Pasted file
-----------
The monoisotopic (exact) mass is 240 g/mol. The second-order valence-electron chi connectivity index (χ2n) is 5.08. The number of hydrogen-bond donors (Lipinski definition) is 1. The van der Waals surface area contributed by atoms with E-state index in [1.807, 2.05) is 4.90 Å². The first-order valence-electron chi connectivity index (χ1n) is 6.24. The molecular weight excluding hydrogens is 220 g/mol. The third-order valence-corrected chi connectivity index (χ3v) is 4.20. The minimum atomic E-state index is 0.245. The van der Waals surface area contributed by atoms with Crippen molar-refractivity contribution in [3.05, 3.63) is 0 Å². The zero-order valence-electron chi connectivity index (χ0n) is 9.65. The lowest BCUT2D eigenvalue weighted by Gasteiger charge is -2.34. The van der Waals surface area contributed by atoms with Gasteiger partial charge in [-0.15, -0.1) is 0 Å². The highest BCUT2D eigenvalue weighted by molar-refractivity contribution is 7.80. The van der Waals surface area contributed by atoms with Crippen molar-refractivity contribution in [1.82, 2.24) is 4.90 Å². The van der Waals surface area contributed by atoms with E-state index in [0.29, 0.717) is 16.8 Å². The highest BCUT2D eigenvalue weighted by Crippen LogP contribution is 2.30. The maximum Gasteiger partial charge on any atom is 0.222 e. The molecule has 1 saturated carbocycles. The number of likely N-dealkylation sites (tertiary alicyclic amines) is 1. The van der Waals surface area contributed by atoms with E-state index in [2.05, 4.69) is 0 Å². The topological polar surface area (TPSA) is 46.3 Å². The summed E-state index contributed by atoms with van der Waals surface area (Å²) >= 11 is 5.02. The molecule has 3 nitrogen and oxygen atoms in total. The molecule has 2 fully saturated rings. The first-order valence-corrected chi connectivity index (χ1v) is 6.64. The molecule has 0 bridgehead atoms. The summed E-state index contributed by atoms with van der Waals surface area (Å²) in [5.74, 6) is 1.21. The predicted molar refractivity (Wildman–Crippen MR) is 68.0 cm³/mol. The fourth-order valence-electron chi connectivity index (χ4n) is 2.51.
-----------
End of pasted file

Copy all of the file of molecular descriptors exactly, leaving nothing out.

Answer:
The monoisotopic (exact) mass is 240 g/mol. The second-order valence-electron chi connectivity index (χ2n) is 5.08. The number of hydrogen-bond donors (Lipinski definition) is 1. The van der Waals surface area contributed by atoms with E-state index in [1.807, 2.05) is 4.90 Å². The first-order valence-electron chi connectivity index (χ1n) is 6.24. The molecular weight excluding hydrogens is 220 g/mol. The third-order valence-corrected chi connectivity index (χ3v) is 4.20. The minimum atomic E-state index is 0.245. The van der Waals surface area contributed by atoms with Crippen molar-refractivity contribution in [3.05, 3.63) is 0 Å². The zero-order valence-electron chi connectivity index (χ0n) is 9.65. The lowest BCUT2D eigenvalue weighted by Gasteiger charge is -2.34. The van der Waals surface area contributed by atoms with Gasteiger partial charge in [-0.15, -0.1) is 0 Å². The highest BCUT2D eigenvalue weighted by molar-refractivity contribution is 7.80. The van der Waals surface area contributed by atoms with Crippen molar-refractivity contribution in [1.82, 2.24) is 4.90 Å². The van der Waals surface area contributed by atoms with E-state index in [0.29, 0.717) is 16.8 Å². The highest BCUT2D eigenvalue weighted by Crippen LogP contribution is 2.30. The maximum Gasteiger partial charge on any atom is 0.222 e. The molecule has 1 saturated carbocycles. The number of likely N-dealkylation sites (tertiary alicyclic amines) is 1. The van der Waals surface area contributed by atoms with E-state index in [2.05, 4.69) is 0 Å². The topological polar surface area (TPSA) is 46.3 Å². The summed E-state index contributed by atoms with van der Waals surface area (Å²) >= 11 is 5.02. The molecule has 3 nitrogen and oxygen atoms in total. The molecule has 2 fully saturated rings. The first-order valence-corrected chi connectivity index (χ1v) is 6.64. The molecule has 0 bridgehead atoms. The summed E-state index contributed by atoms with van der Waals surface area (Å²) in [5.74, 6) is 1.21. The predicted molar refractivity (Wildman–Crippen MR) is 68.0 cm³/mol. The fourth-order valence-electron chi connectivity index (χ4n) is 2.51.